F.W. Burwell (1846-1915) is noted for designing many buildings in Invercargill, transforming the centre of the town between 1874 and the mid-1880s. Born in Scotland, Burwell served his articles with the architect John Matthews and immigrated to New Zealand in the late 1860s. By 1873, he had established his practice in Queenstown. He moved to Invercargill the following year. Once established there, he began designing elegant two and three-storey buildings in the Renaissance style. He designed almost all the buildings in Dee Street, including the hospital. 'The Crescent' was another notable Invercargill streetscape created by Burwell. In recognition of his work, he was elected a Fellow of the Royal Institute of British Architects in 1880. The depression in the 1880s saw his commissions decline and he moved to Australia in 1887 where he practised in Melbourne, Perth and then Fremantle. He was particularly successful in the last, as Western Australia was in the middle of a building boom, and a number of his commercial buildings in central Fremantle are now classified by the Australian Heritage Commission. Burwell returned to Melbourne in 1910, and died there five years later. (Jonathan Mane-Wheoki, 'Burwell, Frederick William (1846-1915)' in Jane Thomson (ed.), Southern People: a dictionary of Otago Southland biography, Dunedin, 1998, p. 74.)
Library possibly built by George Richard Bishop, stonemason who had immigrated from Canada in 1868. Also built stone abuttments of the old bridge at Alexandra, old stone convent in Dunedin: Information from his grand-daughter Gladys Carter of Napier, published in Courier special on library pp.14-15.
Two giant redwoods, (Sequoiadendron Giganteum) also known as Wellingtonia were planted outside the courthouse and library around 1876, by Phillip Boult, clerk to the Lake County Council. Boult had read of the American tradition of planting 'trees of justice' outside courthouses to provide shade for those attending court and thought it was a tradition worth emulating.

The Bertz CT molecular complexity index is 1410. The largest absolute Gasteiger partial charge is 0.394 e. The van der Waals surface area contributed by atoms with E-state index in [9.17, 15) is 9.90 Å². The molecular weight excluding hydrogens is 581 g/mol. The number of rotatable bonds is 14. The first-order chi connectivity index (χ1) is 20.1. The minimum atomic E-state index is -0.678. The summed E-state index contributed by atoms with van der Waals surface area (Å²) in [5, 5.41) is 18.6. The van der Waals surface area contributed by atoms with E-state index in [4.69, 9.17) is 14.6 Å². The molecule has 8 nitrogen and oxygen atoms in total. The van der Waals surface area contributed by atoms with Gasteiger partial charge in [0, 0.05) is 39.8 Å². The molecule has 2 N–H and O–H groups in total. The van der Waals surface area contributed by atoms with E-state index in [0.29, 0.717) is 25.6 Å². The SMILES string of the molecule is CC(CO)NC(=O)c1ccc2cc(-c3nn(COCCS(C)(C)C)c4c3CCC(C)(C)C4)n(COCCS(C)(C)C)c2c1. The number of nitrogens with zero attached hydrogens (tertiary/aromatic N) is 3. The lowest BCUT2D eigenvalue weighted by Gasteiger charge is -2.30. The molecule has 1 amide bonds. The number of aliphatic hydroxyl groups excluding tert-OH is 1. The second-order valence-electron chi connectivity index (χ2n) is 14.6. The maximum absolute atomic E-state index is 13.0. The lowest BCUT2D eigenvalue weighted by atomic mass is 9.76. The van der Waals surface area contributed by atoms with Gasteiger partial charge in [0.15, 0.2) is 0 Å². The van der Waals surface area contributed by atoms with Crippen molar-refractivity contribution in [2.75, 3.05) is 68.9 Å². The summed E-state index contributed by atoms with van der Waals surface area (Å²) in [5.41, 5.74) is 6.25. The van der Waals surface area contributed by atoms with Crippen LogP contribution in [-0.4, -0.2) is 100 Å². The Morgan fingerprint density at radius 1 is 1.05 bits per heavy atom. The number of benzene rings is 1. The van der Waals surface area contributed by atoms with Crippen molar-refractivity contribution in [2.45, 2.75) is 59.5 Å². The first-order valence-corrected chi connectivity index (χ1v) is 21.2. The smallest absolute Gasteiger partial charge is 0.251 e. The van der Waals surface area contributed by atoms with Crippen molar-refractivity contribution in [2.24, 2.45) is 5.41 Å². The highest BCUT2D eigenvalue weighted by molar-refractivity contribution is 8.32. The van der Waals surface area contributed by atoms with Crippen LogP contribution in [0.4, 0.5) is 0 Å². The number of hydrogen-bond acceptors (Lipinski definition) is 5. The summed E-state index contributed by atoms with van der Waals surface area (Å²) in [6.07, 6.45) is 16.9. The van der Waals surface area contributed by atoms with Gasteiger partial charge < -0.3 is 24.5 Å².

1875 - 1877
New library building erected next to old library building.
3rd June 2003
Report Written By
P Adams, 'Queenstown Library: Research Report for the New Zealand Historic Places Trust', HP 26/1970, 29 April 1970, on file 12007-018
Hillier Nurseries, 1991
The Hillier Manual of Trees & Shrubs, 6th edn, Newton Abbot, Devon, 1991
F.W.G Miller, Golden Days of Lake County, 5th edn, Christchurch, 1973
Southland Daily News
Southland Daily News
10 February 1967
Please note that entry on the New Zealand Heritage List/Rarangi Korero identifies only the heritage values of the property concerned, and should not be construed as advice on the state of the property, or as a comment of its soundness or safety, including in regard to earthquake risk, safety in the event of fire, or insanitary conditions.